2013 Ofsted grades for Norfolk schools and how they compare to previous inspections
The past six months have seen Norfolk education in the national spotlight. With the school year over, education correspondent Martin George looks back at the 2013 school Ofsted reports.
It would be hard to argue that the first half of 2013 has put schools and education in Norfolk in the best of lights.
The county has been in a national spotlight for much of the year, and much of the debate has been driven by Ofsted reports.
The inspectorate signalled its concern in March with a one-week blitz of 28 school inspections, and said afterwards it had 'considerable concern' about its findings, with just one school – St Martin's at Shouldham Primary – rated 'outstanding', and 36pc rated 'good'.
Ofsted last month targeted Norfolk County Council itself as one of the first two local authorities in the country to undergo a new-style inspection, examining the quality of its support for schools to raise standards. The verdict was 'ineffective'.
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But these reports represent just a fraction of the more than 100 full inspection reports on Norfolk schools published so far in 2013.
Reports on about a quarter of state-funded schools in county have been issued in the last seven months alone. What pattern emerges?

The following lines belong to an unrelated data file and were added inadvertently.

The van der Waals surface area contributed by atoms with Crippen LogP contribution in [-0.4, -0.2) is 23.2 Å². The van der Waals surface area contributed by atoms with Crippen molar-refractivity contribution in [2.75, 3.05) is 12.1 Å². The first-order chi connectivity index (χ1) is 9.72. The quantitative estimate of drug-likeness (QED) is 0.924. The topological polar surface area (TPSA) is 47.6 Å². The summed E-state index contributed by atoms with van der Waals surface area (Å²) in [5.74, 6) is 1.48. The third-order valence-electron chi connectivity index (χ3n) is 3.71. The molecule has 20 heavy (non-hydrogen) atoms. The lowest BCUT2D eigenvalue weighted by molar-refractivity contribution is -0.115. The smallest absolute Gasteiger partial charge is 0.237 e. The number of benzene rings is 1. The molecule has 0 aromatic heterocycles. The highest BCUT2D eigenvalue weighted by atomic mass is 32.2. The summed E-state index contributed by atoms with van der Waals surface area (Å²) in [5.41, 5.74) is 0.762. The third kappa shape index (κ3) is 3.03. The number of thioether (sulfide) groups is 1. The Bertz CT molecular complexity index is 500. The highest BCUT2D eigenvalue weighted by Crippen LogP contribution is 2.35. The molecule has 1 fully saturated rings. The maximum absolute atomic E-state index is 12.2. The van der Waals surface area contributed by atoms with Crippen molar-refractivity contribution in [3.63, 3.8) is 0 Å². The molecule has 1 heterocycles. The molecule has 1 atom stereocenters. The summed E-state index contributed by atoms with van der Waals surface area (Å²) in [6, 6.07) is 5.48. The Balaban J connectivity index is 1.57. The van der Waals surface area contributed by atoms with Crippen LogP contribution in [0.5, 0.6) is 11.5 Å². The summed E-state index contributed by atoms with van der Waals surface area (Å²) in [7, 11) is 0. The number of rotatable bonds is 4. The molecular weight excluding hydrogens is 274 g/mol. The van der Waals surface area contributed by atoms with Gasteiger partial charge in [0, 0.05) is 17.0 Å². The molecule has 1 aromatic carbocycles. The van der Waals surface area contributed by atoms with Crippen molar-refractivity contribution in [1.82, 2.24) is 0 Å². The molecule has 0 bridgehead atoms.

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Of those schools inspected, almost half – 45pc – received grade three, also known as 'requires improvement'.
Grade three was previously known as 'satisfactory', but last year Ofsted announced that judgement would be scrapped and replaced with 'requires improvement'.
Chief inspector Sir Michael Wilshaw said at the time the change was to tackle the number of schools that 'coast' in the category.
Only 7pc of the schools were put in the top 'outstanding' category, while 39pc were graded 'good'.
Nearly one in ten schools were put in the bottom category and branded 'inadequate'.
However, the data does show that slightly more schools improved than got worse, despite a tightening of the criteria to gain the 'outstanding' rating.
A total of 31pc of full inspection reports issued so far this year have seen schools move up at least one category, while 28pc fell.
However, 39pc of schools remained in the same category as their previous inspection. And of these, two thirds had failed to climb out of grade three, and, according to Ofsted, therefore require improvement.
Eleven schools, or their predecessor schools if they had become academies, went into the recent inspections rated 'outstanding'. Only three of them came out with the same grade.
That is the picture which emerges from those schools that have been inspected most recently.
Where does Norfolk stand when the grades of all its schools are considered?
The latest Ofsted statistics comparing different parts of England are dated May 31.
While they show the proportion of schools in Norfolk that are 'inadequate', at 4pc, is similar to the English average of 3pc, the biggest difference lies in the 'requires improvement' category.
According to Ofsted, 31pc of Norfolk's schools fell into this category, compared to a national average of 19pc.
Overall, more than one in three Norfolk schools were judged by inspectors to be neither 'good' nor 'outstanding', and that 35pc figure was, as of May 31, the fourth highest in the country.